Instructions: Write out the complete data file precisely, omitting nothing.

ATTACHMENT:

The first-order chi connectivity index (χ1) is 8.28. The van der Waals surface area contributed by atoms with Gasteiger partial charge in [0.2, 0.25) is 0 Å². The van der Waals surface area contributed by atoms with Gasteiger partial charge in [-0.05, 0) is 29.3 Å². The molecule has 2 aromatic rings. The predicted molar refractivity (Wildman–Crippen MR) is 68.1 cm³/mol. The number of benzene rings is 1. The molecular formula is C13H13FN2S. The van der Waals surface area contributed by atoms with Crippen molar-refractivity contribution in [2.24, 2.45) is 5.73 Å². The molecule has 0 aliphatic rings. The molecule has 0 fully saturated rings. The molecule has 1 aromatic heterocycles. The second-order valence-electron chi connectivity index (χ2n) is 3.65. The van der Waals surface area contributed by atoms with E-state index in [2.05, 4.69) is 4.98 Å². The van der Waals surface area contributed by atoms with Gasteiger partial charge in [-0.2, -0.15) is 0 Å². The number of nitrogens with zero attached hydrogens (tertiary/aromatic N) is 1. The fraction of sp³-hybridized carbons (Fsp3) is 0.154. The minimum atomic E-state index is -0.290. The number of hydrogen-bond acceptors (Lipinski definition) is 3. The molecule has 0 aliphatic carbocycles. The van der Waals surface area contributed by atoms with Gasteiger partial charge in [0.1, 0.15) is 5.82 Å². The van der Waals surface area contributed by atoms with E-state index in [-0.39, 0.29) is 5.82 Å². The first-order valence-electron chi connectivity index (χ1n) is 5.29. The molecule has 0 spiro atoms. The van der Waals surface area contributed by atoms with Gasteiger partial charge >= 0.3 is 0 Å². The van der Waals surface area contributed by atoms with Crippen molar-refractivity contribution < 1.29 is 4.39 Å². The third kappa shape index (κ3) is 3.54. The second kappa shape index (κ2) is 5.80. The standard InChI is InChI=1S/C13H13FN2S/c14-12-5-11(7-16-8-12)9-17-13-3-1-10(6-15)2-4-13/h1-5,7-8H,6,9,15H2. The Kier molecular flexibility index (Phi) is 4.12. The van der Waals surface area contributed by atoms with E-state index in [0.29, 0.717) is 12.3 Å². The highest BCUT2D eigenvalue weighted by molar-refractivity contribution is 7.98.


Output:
The first-order chi connectivity index (χ1) is 8.28. The van der Waals surface area contributed by atoms with Gasteiger partial charge in [0.2, 0.25) is 0 Å². The van der Waals surface area contributed by atoms with Gasteiger partial charge in [-0.05, 0) is 29.3 Å². The molecule has 2 aromatic rings. The predicted molar refractivity (Wildman–Crippen MR) is 68.1 cm³/mol. The number of benzene rings is 1. The molecular formula is C13H13FN2S. The van der Waals surface area contributed by atoms with Crippen molar-refractivity contribution in [2.24, 2.45) is 5.73 Å². The molecule has 0 aliphatic rings. The molecule has 0 fully saturated rings. The molecule has 1 aromatic heterocycles. The second-order valence-electron chi connectivity index (χ2n) is 3.65. The van der Waals surface area contributed by atoms with E-state index in [2.05, 4.69) is 4.98 Å². The van der Waals surface area contributed by atoms with Gasteiger partial charge in [-0.2, -0.15) is 0 Å². The number of nitrogens with zero attached hydrogens (tertiary/aromatic N) is 1. The fraction of sp³-hybridized carbons (Fsp3) is 0.154. The minimum atomic E-state index is -0.290. The number of hydrogen-bond acceptors (Lipinski definition) is 3. The molecule has 0 aliphatic carbocycles. The van der Waals surface area contributed by atoms with Gasteiger partial charge in [0.1, 0.15) is 5.82 Å². The van der Waals surface area contributed by atoms with E-state index in [-0.39, 0.29) is 5.82 Å². The first-order valence-electron chi connectivity index (χ1n) is 5.29. The molecule has 0 spiro atoms. The van der Waals surface area contributed by atoms with Gasteiger partial charge >= 0.3 is 0 Å². The van der Waals surface area contributed by atoms with Crippen molar-refractivity contribution < 1.29 is 4.39 Å². The third kappa shape index (κ3) is 3.54. The second kappa shape index (κ2) is 5.80. The standard InChI is InChI=1S/C13H13FN2S/c14-12-5-11(7-16-8-12)9-17-13-3-1-10(6-15)2-4-13/h1-5,7-8H,6,9,15H2. The Kier molecular flexibility index (Phi) is 4.12. The van der Waals surface area contributed by atoms with E-state index in [0.29, 0.717) is 12.3 Å². The highest BCUT2D eigenvalue weighted by molar-refractivity contribution is 7.98.